On Thursday, President Trump announced that he would nominate labor lawyer Eugene Scalia, son of the former Supreme Court justice Antonin Scalia, to replace Alexander Acosta as Labor secretary. Until Scalia can be confirmed, Acosta’s deputy, Patrick Pizzella, will serve on an acting basis, working to turn the functions of the agency over to the business lobby. Pizzella is a familiar kind of right-wing apparatchik, but he does have a unique biographical attribute that links him to a now-forgotten period of Republican politics.
Pizzella worked with lobbyist Jack Abramoff. That this is now a relatively unimportant detail on his résumé is a fascinating development if one recalls the importance such links would have held to conservatives just a dozen years ago.
For the first four and a half years of his presidency, George W. Bush developed a cult following on the right comparable to the standing enjoyed by Donald Trump today. Bush signed two tax cuts, appointed scores of conservative judges, slashed regulations, launched two putatively successful wars, and infuriated liberals with his anti-intellectual machismo. Bush’s popular support began spiraling downward in his second term.
Conservatives did not want to blame his ardent campaigning for a failed initiative to privatize Social Security, nor to concede that Bush’s tax cuts and deregulation had failed to yield the promised prosperity. Conservatism never fails, Rick Perlstein archly observed at the time; it is only failed. And so, to insulate their ideology from any blame, they instead cast Bush as a heretic. It was his alleged failure to uphold conservative principles that did him in. Bush’s ideological heresies, which the right had largely ignored before, now suddenly loomed large.
The shorthand that conservatives used to drive home this new message was “corruption.” Bush and his party had sold out true conservatism, especially by spending too much money, out of greed. A series of high-profile corruption cases drove this home. Abramoff’s was the most notorious and became a shorthand for the broader outbreak of sleaze in Dubya’s Washington, but scandals took down several other high-profile Republicans: Bob Ney, Mark Foley, Ralph Reed, Grover Norquist, Tom DeLay.
Richard Viguerie’s book Conservatives Betrayed blamed both “illegal corruption” (by Abramoff et al.) and “Legal corruption (in the form of pork-barrel spending) for tempting Republicans away from the Reaganite path. Matthew Continetti’s The K Street Gang argued that Republicans “succumbed to temptations of power” and “ended up as a racket.”
It is almost impossible to overstate how much weight conservatives placed on corruption as their diagnosis of failure. This conviction led straight to their Obama-era posture as a “reformed” party of pure fiscal conservatism. The solution was simple: If Republicans redoubled their commitment to anti-statist purity, they would at once renounce the temptations of spending and corruption. The identity Paul Ryan inhabited on his way to grasping the intellectual leadership of his party had been formed in advance by the corruption critique.
Many of the once-disgraced figures from that era have found their way back to Republican respectability. Reed and Norquist, former Abramoff cronies, are organizing evangelicals and wealthy capitalists to support the Trump agenda. Abramoff is out of prison, whipping up donations as a lobbyist against the Green New Deal. And now the acting secretary of Labor is a former partner in his most notorious scheme.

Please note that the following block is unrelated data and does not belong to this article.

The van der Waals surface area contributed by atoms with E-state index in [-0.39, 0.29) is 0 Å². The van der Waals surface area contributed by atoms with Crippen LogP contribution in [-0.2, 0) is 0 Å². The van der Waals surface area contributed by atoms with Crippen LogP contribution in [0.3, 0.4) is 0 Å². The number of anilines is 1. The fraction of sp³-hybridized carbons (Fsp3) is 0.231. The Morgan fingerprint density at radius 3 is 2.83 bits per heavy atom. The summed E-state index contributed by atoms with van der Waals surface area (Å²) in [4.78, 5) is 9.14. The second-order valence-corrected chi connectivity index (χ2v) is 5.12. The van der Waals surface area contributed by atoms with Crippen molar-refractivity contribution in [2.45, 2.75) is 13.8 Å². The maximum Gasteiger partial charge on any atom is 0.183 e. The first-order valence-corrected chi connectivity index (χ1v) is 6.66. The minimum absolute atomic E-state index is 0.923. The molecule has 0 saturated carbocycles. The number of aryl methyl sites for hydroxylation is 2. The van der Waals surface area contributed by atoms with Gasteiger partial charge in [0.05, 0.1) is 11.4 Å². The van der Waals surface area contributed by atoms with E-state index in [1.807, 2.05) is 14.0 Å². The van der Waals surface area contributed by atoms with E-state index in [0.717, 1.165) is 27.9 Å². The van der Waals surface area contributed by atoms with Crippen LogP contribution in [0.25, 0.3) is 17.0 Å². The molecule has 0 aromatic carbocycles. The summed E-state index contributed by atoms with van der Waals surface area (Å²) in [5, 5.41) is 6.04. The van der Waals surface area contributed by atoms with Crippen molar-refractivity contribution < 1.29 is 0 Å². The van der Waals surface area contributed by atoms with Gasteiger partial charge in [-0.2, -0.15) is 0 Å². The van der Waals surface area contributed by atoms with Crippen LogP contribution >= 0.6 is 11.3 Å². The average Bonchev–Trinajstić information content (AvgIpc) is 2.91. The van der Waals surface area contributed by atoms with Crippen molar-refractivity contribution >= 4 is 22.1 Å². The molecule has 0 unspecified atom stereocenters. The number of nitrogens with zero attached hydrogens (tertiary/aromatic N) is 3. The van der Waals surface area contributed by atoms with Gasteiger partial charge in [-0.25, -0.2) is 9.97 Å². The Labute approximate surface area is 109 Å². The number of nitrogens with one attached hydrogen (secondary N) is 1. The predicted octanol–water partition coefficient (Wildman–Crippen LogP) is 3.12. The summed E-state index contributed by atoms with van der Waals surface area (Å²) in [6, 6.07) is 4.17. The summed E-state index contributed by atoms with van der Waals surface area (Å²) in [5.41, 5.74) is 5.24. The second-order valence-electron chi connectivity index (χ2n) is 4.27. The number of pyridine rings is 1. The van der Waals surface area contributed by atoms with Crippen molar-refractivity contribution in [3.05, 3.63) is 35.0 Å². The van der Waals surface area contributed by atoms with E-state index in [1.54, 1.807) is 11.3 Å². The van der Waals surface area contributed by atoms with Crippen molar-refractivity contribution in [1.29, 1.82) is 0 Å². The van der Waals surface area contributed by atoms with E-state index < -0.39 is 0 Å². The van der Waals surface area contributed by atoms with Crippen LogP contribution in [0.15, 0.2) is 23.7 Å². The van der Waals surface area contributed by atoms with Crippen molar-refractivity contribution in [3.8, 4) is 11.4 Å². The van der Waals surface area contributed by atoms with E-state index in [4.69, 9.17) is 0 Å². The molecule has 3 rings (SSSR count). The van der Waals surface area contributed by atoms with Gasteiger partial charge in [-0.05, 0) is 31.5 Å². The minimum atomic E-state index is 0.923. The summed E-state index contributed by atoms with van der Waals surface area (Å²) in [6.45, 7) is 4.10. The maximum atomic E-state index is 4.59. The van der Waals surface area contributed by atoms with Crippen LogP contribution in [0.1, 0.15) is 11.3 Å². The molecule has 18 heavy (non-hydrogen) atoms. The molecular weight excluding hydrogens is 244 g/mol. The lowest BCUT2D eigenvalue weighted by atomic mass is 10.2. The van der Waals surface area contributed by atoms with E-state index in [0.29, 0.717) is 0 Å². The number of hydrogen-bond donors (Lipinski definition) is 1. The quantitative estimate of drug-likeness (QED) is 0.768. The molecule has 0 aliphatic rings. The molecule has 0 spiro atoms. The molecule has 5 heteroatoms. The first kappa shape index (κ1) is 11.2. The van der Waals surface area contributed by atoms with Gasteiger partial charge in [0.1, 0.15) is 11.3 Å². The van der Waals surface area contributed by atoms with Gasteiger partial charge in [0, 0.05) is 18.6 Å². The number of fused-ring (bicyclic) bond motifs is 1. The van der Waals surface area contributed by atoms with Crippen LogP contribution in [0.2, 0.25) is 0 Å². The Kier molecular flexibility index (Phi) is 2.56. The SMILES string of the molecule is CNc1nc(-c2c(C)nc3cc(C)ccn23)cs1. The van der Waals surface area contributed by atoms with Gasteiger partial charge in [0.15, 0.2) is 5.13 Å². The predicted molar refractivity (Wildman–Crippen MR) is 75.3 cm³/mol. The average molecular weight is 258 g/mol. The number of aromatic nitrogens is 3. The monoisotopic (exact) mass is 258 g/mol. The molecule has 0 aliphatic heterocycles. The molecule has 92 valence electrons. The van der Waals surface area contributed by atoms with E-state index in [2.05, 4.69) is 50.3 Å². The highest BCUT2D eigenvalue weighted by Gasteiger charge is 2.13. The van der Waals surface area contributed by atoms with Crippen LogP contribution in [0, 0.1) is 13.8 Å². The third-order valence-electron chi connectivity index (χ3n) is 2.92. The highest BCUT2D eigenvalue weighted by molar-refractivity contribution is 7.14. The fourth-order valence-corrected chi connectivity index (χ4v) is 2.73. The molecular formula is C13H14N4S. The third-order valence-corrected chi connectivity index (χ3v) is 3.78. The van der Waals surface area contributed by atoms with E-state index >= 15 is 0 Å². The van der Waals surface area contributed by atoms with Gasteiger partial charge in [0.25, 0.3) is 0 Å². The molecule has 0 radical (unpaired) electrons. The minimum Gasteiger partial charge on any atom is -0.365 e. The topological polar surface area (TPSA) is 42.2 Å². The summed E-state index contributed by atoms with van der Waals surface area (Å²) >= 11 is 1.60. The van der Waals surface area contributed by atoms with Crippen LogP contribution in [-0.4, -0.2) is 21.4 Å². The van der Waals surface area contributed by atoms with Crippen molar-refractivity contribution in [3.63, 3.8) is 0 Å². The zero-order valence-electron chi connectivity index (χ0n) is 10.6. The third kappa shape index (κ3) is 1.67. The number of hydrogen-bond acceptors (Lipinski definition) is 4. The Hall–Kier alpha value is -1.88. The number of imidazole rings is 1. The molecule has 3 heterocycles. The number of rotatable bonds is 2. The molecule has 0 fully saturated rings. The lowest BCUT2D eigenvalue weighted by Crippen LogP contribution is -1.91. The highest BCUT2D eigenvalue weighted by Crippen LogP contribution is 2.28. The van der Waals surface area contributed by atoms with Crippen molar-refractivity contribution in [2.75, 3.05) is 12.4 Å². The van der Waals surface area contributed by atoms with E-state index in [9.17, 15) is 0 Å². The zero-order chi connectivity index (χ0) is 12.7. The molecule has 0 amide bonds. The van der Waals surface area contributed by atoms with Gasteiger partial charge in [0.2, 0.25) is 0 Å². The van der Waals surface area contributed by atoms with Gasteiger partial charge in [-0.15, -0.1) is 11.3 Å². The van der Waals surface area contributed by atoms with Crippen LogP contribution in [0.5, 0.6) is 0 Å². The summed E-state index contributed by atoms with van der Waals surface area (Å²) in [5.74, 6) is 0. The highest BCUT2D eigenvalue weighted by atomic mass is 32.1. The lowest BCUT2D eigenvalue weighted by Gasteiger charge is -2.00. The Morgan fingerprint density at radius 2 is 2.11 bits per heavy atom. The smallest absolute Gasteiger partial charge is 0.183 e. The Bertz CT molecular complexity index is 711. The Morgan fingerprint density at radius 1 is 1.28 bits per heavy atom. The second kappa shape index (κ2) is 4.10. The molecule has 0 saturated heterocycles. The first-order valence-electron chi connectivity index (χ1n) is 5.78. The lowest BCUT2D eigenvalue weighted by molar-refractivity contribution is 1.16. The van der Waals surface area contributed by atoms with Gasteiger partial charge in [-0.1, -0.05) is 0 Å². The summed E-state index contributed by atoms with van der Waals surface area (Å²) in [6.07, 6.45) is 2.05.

The scandal, which has been recounted by Franklin Foer and Noah Lanard, was carried out by Abramoff and Pizzella on behalf of the Northern Mariana Islands, a U.S. territory. The islands built sweatshops that enjoyed an exemption from the minimum wage and other U.S. labor laws, and held their workers in debt peonage and prison-like conditions, but could still label their products “Made in the USA.” Abramoff and Pizzella ferried in members of Congress to take guided tours of the islands, used contacts in the right-wing think-tank world, and sometimes undisclosed payoffs, to maintain favored status for the island’s factories.
Not only has Pizzella’s role in this episode failed to stop him from rising to the position of acting Labor secretary, he is now known as a true defender of the Reaganite faith. “Pat will be great — he is a movement conservative,” Marc Short, Mike Pence’s chief of staff, told the New York Times.
Pizzella may not lead the agency for long, and by Trump-era standards, of course, his offenses barely register as scandals at all. The Trump administration is shot through with corruption, from petty grifts like Cabinet members abusing their expense accounts to legislation written by and for lobbyists. The president himself is taking payoffs from corporate lobbyists and foreign governments through his Washington hotel and other properties.
The party’s whole post-Bush backlash against corruption and deficit spending, and the notion that those values are antithetical to conservatism, has been forgotten. (“Nobody is a fiscal conservative anymore,” Rush Limbaugh casually declared. “All this talk about concern for the deficit and the budget has been bogus for as long as it’s been around.”) Having fulfilled its use by giving Republicans a reason to absolve their ideology of any role in Bush’s failure, they discarded it.
There was a time when conservatives spoke of little else besides corruption and the lessons they had learned from it. Now they never speak of it at all, while their grifter president and his family soak the government for every dollar they can wring from it.